Multilateral Instrument adopted by Dutch Lower House and Senate

THE NETHERLANDS - Multilateral Instrument adopted by Dutch Lower House and Senate

May 2019

The Netherlands has deposited its Multilateral Instrument (MLI) ratification with the OECD on 29 March 2019 and it will enter into force from 1 July 2019. As a result, tax treaties concluded by the Netherlands might be affected from 1 January 2020.

The MLI is a multi-country convention aiming to close the gaps in existing international tax rules that could lead to tax avoidance. The MLI was designed to ensure a swift implementation of the results of the OECD BEPS Project into bilateral tax treaties worldwide.

The provisions of the MLI will have an impact on a tax treaty as soon as there is a match between jurisdictions that have indicated that:

  1. A certain tax treaty is covered by the MLI; and
  2. The positions taken by the jurisdictions in relation to the MLI also have a match.

Once there is such a match for a tax treaty between two jurisdictions, and both jurisdictions ratified the MLI, the MLI will have an effect on withholding taxes on the first day of the calendar year following the date on which the MLI enters into force for these two jurisdictions. For corporation tax, the MLI will have effect for periods starting six months after the date of entry of the MLI.

As the MLI has been ratified on 29 March 2019 in Netherlands and enters into force from 1 July 2019, it will have effect on withholding taxes and corporation tax – in the event that the financial year equals the calendar year – from 1 January 2020 at the earliest. This will be the case if the tax treaty partner has also ratified the MLI with an entry into force date of ultimately 1 July 2019.


The MLI allows for some choices to be made by countries. This could imply a difference in position, or an entire opt-out of a certain provision. Only if countries decide on accepting the exact same position on a certain provision, it will be applied under the respective tax treaty.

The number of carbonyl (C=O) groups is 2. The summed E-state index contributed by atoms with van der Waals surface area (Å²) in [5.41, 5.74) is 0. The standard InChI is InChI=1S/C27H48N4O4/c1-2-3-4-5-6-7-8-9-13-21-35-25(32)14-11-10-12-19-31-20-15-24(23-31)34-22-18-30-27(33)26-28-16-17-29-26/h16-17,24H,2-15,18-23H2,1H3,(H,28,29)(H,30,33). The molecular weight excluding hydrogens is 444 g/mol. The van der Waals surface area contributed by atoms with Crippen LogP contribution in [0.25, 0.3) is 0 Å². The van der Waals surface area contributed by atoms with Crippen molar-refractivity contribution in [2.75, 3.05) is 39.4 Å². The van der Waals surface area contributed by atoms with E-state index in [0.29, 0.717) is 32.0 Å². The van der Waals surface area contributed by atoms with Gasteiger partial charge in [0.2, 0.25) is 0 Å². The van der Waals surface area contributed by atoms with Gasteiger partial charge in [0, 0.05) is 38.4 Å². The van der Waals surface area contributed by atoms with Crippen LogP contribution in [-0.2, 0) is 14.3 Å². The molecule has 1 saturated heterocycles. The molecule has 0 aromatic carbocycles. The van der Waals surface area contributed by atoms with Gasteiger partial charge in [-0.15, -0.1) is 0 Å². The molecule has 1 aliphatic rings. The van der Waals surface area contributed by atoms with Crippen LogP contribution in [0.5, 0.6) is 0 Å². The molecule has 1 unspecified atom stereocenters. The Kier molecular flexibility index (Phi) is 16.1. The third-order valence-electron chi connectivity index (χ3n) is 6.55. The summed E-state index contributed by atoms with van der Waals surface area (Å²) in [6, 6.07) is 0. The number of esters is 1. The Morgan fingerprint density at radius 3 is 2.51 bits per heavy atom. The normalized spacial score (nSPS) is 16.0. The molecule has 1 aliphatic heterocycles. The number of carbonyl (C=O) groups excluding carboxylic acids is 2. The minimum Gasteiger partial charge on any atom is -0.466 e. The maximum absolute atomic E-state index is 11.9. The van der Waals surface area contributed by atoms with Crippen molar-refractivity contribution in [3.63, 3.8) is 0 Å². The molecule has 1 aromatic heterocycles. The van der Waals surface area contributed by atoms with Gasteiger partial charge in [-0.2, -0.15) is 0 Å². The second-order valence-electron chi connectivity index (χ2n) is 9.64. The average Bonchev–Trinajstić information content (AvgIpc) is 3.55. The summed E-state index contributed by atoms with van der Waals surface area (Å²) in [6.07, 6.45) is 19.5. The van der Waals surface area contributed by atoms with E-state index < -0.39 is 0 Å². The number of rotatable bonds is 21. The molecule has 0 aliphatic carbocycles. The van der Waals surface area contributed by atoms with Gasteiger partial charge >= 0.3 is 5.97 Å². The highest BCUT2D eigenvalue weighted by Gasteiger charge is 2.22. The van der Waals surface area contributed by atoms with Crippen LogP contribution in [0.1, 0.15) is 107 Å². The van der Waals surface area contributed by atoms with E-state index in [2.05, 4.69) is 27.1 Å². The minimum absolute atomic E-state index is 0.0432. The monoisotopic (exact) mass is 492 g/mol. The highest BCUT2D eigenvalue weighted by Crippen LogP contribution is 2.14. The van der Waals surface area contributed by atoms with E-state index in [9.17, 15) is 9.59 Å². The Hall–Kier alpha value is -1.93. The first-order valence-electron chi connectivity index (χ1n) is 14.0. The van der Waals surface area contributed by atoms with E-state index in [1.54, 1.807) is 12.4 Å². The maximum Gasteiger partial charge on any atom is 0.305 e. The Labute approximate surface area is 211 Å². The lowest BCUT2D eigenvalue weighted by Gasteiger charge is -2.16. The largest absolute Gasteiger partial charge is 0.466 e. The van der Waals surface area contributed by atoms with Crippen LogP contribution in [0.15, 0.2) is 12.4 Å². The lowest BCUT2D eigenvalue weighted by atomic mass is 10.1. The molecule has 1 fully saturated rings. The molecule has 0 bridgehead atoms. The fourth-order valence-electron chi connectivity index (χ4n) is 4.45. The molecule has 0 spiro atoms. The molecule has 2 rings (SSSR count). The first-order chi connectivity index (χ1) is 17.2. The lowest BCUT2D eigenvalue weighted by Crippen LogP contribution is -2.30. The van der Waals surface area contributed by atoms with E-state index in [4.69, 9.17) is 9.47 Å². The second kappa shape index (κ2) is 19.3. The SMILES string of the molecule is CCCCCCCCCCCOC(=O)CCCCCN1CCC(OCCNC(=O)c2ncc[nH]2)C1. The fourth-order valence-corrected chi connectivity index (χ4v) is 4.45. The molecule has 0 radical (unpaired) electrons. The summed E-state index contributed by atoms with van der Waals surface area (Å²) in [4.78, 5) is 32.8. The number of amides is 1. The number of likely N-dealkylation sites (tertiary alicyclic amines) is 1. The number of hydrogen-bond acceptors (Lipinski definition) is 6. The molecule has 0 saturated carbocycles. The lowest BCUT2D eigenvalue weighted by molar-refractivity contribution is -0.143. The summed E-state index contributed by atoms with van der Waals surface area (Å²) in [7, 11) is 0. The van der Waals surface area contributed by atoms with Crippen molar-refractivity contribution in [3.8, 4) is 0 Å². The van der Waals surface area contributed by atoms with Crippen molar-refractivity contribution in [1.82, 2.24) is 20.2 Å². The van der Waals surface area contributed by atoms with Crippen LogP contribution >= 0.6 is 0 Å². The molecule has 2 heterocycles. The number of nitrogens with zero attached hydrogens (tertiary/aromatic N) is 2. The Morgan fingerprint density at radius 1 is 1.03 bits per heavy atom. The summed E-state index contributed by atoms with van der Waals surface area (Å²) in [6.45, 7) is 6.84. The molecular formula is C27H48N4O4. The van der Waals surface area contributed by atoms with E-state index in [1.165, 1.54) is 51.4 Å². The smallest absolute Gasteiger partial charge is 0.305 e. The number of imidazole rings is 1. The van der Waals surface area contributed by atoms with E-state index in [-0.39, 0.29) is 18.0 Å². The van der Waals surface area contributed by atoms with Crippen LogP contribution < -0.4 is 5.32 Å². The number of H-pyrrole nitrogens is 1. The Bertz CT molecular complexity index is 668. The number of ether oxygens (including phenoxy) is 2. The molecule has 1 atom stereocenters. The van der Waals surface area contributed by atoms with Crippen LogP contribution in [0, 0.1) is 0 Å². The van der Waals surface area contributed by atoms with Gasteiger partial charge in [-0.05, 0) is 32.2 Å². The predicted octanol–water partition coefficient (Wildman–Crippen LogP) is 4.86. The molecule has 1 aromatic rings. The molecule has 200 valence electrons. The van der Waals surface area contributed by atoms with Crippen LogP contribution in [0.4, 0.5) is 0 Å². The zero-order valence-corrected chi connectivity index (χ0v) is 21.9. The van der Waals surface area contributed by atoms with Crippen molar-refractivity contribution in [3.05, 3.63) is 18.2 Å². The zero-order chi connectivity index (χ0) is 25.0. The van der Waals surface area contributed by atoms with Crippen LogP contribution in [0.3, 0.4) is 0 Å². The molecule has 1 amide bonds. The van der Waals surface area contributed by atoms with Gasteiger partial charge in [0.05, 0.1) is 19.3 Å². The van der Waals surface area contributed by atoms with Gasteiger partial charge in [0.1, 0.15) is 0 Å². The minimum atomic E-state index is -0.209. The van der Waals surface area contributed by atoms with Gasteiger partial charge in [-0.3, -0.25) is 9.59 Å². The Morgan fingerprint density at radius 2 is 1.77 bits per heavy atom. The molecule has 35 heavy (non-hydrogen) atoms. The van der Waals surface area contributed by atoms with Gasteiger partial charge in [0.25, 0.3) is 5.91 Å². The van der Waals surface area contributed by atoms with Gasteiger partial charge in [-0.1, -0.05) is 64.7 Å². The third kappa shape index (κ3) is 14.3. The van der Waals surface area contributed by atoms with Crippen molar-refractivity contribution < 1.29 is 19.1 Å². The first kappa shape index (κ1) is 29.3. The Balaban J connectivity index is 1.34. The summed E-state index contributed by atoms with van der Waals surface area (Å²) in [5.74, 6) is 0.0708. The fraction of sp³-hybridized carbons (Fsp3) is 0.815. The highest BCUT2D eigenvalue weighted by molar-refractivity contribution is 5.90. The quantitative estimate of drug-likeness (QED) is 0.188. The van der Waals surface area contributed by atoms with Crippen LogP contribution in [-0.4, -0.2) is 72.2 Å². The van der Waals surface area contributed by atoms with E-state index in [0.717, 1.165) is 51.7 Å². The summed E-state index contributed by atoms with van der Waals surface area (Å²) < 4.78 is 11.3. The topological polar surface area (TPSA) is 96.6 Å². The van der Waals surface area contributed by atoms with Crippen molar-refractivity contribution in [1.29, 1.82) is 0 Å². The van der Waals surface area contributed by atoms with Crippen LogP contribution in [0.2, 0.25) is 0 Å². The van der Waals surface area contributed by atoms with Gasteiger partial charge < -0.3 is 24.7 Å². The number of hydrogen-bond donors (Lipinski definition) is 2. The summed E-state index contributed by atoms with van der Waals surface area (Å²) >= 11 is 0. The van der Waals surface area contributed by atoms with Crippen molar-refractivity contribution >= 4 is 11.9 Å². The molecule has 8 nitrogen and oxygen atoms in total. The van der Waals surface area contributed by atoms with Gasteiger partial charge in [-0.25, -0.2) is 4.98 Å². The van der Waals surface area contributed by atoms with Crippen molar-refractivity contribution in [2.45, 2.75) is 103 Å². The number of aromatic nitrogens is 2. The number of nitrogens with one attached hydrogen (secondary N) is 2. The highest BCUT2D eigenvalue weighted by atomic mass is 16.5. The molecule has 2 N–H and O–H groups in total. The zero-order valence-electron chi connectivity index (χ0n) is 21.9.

The Dutch Lower House takes the position that the MLI does not lead to an effective conflict resolution mechanism on the matter of the definition of a permanent establishment (PE) or a manner in which profits should be allocated to a PE (Article 12 of the MLI).

Until such an effective conflict resolution mechanism is implemented or clarity on profit allocation under the MLI is given, the Netherlands will opt-out of Article 12 of the MLI. Article 12 of the MLI broadens the definition of a PE by including so-called commissionaire structures into its definition in the covered tax treaty.

This position is re-evaluated at the end of 2020 and the Netherlands may opt-in if enough progress is made on the aforementioned issues. If the Netherlands does opt-in to Article 12, the provision would come into force on 1 January 2022.


The Netherlands has 82 tax treaties covered in the MLI. The specific impact of the MLI differs per tax treaty and depends on the position taken by both countries. If you want to know whether a business is impacted by the MLI, BDO can assist with this analysis.

Hans Noordermeer
[email protected]

Niek de Haan
[email protected]